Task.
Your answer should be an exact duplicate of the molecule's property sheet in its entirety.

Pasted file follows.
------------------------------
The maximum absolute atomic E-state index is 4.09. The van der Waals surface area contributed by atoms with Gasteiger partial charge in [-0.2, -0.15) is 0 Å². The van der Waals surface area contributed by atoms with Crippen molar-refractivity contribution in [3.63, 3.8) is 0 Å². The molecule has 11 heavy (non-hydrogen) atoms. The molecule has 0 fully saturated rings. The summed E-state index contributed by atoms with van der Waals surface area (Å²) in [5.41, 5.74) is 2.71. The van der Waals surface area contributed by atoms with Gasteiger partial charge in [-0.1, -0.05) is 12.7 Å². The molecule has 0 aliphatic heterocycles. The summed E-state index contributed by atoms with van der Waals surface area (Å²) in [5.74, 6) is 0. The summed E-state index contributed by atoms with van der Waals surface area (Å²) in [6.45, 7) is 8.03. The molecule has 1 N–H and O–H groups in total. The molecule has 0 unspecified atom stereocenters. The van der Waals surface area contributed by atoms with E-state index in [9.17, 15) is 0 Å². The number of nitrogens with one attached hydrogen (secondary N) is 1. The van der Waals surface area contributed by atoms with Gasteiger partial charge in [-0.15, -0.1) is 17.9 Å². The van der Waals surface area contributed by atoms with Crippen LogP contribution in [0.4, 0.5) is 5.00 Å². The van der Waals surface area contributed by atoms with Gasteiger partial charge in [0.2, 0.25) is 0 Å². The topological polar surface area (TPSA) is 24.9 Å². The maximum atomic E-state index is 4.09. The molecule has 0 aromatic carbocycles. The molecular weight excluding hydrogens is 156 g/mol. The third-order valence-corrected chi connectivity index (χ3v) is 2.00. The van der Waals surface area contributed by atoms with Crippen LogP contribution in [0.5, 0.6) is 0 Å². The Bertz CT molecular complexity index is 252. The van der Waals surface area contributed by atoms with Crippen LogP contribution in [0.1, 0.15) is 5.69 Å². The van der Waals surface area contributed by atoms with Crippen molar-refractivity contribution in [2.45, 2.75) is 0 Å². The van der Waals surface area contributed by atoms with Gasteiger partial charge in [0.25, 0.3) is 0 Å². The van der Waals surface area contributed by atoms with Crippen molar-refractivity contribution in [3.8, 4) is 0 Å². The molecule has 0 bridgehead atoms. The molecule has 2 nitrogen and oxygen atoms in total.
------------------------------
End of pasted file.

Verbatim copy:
The maximum absolute atomic E-state index is 4.09. The van der Waals surface area contributed by atoms with Gasteiger partial charge in [-0.2, -0.15) is 0 Å². The van der Waals surface area contributed by atoms with Crippen molar-refractivity contribution in [3.63, 3.8) is 0 Å². The molecule has 11 heavy (non-hydrogen) atoms. The molecule has 0 fully saturated rings. The summed E-state index contributed by atoms with van der Waals surface area (Å²) in [5.41, 5.74) is 2.71. The van der Waals surface area contributed by atoms with Gasteiger partial charge in [-0.1, -0.05) is 12.7 Å². The molecule has 0 aliphatic heterocycles. The summed E-state index contributed by atoms with van der Waals surface area (Å²) in [5.74, 6) is 0. The summed E-state index contributed by atoms with van der Waals surface area (Å²) in [6.45, 7) is 8.03. The molecule has 1 N–H and O–H groups in total. The molecule has 0 unspecified atom stereocenters. The van der Waals surface area contributed by atoms with E-state index in [9.17, 15) is 0 Å². The number of nitrogens with one attached hydrogen (secondary N) is 1. The van der Waals surface area contributed by atoms with Gasteiger partial charge in [-0.15, -0.1) is 17.9 Å². The van der Waals surface area contributed by atoms with Crippen LogP contribution in [0.4, 0.5) is 5.00 Å². The van der Waals surface area contributed by atoms with Gasteiger partial charge in [0.2, 0.25) is 0 Å². The topological polar surface area (TPSA) is 24.9 Å². The maximum atomic E-state index is 4.09. The molecule has 0 aromatic carbocycles. The molecular weight excluding hydrogens is 156 g/mol. The third-order valence-corrected chi connectivity index (χ3v) is 2.00. The van der Waals surface area contributed by atoms with Crippen LogP contribution in [0.5, 0.6) is 0 Å². The Bertz CT molecular complexity index is 252. The van der Waals surface area contributed by atoms with Crippen LogP contribution in [0.1, 0.15) is 5.69 Å². The van der Waals surface area contributed by atoms with Crippen molar-refractivity contribution in [2.45, 2.75) is 0 Å². The van der Waals surface area contributed by atoms with Gasteiger partial charge in [0.25, 0.3) is 0 Å². The van der Waals surface area contributed by atoms with Crippen molar-refractivity contribution in [3.8, 4) is 0 Å². The molecule has 0 bridgehead atoms. The molecule has 2 nitrogen and oxygen atoms in total.